Daring Islington adventurer youngest ever to row across two oceans

Jamie Sparks and the rest of the Fast Row West crew celebrate arriving in Seychelles

Jamie Sparks and the rest of the Fast Row West crew celebrate arriving in Seychelles - Credit: Archant

A daring adventurer has become the youngest man to row across two oceans after an exhausting three-month crusade through apocalyptic storms.

Jamie Sparks (second left) with the rest of the team.

Jamie Sparks (second left) with the rest of the team. - Credit: Archant

Jamie Sparks, 22, of Duncan Terrace, Islington, was part of a four man team that arrived in the Seychelles on Wednesday – having travelled 3,370 nautical miles across the Indian Ocean in 71 days, 14 hours and 51 minutes – setting a new world record for a quartet.

The gargantuan row came just four months after Mr Sparks and his pal Luke Birch arrived in the Caribbean, having hauled themselves across the Atlantic in 54 days – becoming the youngest pair to cross that ocean.

But his latest crusade, which also saw him set yet another record for the shortest interval between rowing two oceans, was the most difficult.

“The Indian Ocean is a nightmare to cross compared to the Atlantic,” said Mr Sparks

“With the Atlantic the waves push you in the right direction but this time we had 35 metre waves bashing against the boat.

“Two of us would be rowing at the same time and we did it in 2 hour intervals – you then had to eat, wash and sleep in that time, so you never got more than 45 minutes sleep at once.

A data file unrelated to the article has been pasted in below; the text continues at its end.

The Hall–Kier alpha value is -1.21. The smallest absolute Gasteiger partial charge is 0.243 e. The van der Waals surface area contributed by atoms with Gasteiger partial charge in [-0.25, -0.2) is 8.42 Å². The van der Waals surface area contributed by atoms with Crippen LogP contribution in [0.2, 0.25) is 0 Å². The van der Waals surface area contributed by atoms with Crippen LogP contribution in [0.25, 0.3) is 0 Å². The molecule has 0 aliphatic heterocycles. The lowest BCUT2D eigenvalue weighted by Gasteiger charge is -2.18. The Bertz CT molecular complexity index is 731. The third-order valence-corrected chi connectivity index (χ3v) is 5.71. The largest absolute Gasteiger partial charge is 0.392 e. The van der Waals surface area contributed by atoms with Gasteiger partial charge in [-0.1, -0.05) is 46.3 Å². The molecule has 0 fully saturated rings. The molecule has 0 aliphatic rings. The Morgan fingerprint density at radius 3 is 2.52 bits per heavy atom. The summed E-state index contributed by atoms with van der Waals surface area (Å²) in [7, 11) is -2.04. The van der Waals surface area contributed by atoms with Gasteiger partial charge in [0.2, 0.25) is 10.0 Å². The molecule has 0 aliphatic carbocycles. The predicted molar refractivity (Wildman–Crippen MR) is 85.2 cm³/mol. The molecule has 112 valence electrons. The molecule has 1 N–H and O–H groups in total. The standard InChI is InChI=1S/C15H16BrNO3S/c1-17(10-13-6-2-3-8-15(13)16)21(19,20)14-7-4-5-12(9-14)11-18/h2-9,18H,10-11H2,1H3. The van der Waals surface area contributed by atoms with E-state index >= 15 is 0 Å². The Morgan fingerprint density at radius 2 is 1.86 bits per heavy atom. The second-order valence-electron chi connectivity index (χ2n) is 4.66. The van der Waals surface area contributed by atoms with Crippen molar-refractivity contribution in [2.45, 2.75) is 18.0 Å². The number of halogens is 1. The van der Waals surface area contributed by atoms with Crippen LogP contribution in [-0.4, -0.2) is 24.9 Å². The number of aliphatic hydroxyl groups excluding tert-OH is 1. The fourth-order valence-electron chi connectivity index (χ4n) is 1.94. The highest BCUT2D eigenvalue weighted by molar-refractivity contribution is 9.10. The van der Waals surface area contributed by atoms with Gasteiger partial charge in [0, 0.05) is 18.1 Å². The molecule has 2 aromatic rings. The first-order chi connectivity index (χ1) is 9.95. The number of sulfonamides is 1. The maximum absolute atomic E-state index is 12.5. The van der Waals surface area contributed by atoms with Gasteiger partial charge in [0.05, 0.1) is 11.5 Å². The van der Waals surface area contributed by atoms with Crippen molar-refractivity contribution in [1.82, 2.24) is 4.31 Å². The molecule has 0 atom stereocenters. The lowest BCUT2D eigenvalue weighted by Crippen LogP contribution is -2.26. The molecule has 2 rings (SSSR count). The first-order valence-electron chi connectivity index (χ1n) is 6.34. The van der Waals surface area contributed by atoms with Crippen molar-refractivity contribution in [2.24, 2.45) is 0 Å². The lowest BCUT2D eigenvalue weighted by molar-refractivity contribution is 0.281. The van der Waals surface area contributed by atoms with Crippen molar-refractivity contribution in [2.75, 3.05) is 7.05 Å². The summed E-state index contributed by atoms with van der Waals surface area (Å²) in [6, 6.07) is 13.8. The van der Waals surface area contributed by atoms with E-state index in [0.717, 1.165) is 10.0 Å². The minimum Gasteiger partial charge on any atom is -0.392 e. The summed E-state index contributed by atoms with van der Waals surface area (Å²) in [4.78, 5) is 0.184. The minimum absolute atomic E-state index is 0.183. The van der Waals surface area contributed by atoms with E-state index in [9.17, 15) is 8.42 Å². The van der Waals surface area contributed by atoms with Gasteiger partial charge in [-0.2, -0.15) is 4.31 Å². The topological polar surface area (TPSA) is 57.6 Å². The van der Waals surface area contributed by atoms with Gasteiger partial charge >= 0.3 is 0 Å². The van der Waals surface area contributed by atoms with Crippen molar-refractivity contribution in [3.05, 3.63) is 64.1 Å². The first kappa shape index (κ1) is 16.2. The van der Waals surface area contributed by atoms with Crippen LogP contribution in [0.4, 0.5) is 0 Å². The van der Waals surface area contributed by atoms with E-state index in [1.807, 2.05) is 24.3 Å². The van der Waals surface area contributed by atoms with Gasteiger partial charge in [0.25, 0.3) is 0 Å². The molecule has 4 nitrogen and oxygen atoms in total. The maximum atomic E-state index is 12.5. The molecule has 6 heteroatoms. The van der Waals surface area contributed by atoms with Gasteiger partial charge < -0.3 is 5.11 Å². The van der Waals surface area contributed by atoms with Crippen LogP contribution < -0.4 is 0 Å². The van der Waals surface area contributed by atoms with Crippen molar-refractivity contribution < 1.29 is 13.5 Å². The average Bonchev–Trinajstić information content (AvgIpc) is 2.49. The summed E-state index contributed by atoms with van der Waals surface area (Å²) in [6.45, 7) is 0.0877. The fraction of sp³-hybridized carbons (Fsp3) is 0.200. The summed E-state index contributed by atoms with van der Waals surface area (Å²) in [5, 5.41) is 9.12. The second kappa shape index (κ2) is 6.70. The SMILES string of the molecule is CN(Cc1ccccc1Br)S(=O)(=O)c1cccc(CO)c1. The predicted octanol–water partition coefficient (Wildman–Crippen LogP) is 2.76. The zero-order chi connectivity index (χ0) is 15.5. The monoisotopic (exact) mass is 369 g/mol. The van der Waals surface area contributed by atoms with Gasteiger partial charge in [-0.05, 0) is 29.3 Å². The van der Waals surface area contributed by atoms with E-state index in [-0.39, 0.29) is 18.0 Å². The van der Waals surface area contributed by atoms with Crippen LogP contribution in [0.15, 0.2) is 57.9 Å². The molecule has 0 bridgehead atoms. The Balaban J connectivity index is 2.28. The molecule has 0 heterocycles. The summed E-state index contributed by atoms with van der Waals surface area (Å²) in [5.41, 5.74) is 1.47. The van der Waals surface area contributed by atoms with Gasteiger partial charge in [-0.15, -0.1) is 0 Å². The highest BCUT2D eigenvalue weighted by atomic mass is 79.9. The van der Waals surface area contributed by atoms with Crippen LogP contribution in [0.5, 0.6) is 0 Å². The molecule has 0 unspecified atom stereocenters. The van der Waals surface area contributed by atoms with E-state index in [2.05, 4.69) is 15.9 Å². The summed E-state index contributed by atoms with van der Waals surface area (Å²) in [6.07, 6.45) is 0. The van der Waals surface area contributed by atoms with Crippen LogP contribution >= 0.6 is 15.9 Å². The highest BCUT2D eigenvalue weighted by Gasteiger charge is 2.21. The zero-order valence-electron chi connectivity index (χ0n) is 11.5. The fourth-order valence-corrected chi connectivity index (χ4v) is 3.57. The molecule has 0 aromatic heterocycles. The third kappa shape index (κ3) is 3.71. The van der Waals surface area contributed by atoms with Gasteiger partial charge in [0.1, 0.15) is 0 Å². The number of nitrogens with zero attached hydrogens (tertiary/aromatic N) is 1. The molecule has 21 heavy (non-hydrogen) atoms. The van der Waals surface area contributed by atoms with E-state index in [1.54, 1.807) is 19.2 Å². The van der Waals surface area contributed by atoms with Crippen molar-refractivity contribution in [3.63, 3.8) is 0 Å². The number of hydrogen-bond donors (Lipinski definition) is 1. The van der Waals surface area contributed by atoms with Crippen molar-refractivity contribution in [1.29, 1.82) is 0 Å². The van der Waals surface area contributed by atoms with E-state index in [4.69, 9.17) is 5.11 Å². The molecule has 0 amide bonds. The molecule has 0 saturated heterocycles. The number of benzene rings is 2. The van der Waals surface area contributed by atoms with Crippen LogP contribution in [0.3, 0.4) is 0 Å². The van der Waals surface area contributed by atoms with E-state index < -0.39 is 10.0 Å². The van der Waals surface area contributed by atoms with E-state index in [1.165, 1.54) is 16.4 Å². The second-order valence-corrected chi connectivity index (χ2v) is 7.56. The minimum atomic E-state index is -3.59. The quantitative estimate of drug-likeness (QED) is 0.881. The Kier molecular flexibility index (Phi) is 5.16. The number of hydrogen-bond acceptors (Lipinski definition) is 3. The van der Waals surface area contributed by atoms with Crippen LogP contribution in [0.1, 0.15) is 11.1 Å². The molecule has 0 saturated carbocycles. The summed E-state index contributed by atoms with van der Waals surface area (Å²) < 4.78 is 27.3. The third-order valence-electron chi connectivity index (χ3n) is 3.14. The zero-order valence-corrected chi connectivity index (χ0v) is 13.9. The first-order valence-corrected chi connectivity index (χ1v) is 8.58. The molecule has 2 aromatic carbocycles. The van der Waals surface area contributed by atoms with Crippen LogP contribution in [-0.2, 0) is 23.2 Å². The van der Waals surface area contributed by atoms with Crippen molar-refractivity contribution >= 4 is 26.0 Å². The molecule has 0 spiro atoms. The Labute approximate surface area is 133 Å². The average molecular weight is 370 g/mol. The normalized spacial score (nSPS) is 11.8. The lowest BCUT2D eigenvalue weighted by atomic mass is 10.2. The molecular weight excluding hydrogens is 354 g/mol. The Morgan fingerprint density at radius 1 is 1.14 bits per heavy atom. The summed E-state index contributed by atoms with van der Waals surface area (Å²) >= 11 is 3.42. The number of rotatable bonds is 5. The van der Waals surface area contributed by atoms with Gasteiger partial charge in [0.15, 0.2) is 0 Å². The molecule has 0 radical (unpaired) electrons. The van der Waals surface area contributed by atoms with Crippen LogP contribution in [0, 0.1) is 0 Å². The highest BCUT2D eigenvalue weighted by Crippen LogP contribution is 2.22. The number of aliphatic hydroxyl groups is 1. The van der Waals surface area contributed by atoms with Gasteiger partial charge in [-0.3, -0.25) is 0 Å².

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“My crew mates had never rowed an ocean before so they had incredibly soar bums and groins – you’re literally constantly wet and you suffer from horrible rashes.”

Mr Sparks and the rest of The Fast Row West crew were raising money for Enham Trust, a charity supporting disabled people to live how they choose.

So far they have raised £35,000, but hope to raise this to £75,000 now they have returned to land,

“There are huge charities out there that get a lot of support and I would always encourage donations to them, but we wanted to support a smaller charity.

“The disabled people that Enham Trust help have dreams just like us but might not be able to pursue them because of their disability, and they were born that way.

“I want to help better their lives.”

The crew were met by cheering locals and family and friends when they docked after their journey, which Mr Sparks said was an incredible feeling.

“It’s great being back on land, we were met by flares and you get to see your family and your girlfriend.

“The best thing about taking on such a massive challenge like this is that when it’s over it allows you to think really clearly about what you want to do next.

“I’m 22 and I’ve been rowing for three years. I’m going to hang up the oars but I want to keep challenging myself and break more records.”